A unique advantage of the unzipping mechanism is that different kinds of zipper elements can be introduced into one origami device to work together as an AND logic gate. For example, DNA pliers bearing two miR20-targeting elements (at sites a and c) and two miR16-targeting elements (at b and d) did not open until both targets (miR20 AND miR16) were added to the solution (Fig. 5e). Origami devices can therefore handle multiple targets within a single device molecule, which may not be easily achievable with simple DNA tweezers.
The unzipping mechanism is also appropriate for the detection of small molecules using zipper elements based on DNA (or RNA) aptamers (Fig. 5b). When ATP-aptamer-based elements, which bind to two ATP molecules by forming an intrastrand stem-loop structure40,41, were attached to DNA pliers in combination with corresponding closer elements, 45% of the parallel closed pliers initially formed after annealing were unzipped after the addition of ATP to the solution and were imaged as cross or antiparallel forms (Fig. 5f). As expected, the addition of GTP to the solution did not trigger unzipping of the parallel closed pliers.
We have successfully applied nanomechanical DNA origami devices to construct visual 'single-molecule beacons' that can detect various targets of a wide range of molecular weights, from metal ions (a few tens of Da) to proteins (hundreds of kDa), at molecular resolution using the same platform. Each of the detection mechanisms we have described—pinching, zipping, or unzipping—for the targets of interest can be freely chosen and used orthogonally on differently shaped origami devices in a single mixture.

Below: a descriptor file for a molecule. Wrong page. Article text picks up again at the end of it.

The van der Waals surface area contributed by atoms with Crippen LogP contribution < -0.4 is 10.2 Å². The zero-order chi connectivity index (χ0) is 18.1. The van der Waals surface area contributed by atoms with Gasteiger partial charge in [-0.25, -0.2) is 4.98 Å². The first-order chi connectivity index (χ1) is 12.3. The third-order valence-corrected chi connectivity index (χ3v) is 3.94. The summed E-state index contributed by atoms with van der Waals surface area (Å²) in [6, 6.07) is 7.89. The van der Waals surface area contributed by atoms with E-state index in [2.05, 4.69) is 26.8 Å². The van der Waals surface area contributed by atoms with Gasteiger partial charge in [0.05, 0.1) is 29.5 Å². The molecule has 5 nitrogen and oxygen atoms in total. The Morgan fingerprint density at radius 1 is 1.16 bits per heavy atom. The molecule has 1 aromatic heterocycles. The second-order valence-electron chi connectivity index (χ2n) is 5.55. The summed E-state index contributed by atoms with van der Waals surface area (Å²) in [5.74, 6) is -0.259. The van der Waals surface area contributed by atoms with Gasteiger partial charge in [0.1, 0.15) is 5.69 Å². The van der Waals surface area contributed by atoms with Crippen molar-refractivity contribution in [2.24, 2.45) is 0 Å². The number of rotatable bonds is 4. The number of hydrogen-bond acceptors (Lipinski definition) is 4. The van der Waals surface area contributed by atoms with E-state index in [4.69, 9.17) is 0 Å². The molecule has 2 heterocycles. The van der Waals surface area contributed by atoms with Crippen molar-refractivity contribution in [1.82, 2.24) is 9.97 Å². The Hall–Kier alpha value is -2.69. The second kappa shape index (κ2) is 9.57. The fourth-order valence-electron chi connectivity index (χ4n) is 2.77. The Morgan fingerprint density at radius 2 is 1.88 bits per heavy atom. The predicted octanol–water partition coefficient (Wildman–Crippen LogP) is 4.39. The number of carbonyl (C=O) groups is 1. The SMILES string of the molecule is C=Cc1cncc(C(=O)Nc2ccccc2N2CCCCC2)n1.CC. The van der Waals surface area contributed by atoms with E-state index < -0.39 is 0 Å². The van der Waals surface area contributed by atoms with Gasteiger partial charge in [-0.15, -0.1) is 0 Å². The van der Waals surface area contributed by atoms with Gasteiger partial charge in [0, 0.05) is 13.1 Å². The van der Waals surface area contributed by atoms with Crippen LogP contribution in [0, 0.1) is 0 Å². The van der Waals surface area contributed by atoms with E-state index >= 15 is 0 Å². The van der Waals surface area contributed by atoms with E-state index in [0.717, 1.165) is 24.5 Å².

Comparison between the zipping experiments with Na+ and TeloE (Fig. 4c) and preclosure of miR20-triggered unzipping systems (Supplementary Fig. S3) may hint at the border between targets appropriate for pinching and those require zipping. When only one zipper-element pair was introduced into DNA pliers, Na+ with one TeloE gave ca. 40% closure of DNA pliers. In contrast, the yield of preclosed DNA pliers with only one preclosing zipper-elements pair was as low as 15% (whereas the parallel fraction without any zipper element was around 6%). Increasing the number of zipper-element pairs to two resulted in almost the same yield, around 50%, for both systems. Thus, the border should not be far from these zipper elements. The melting temperature of the TeloE dimer in the presence of 100 mM Na+ is 42 °C, whereas the melting temperature for the 10-bp complementary part of the miR20 targeting elements is 31 °C under the conditions employed in the study (12.5 mM Mg2+ and 4 nM strand concentration, data not shown) or ΔG°37=−11.04 kcal mol−1 (1 M Na+)42.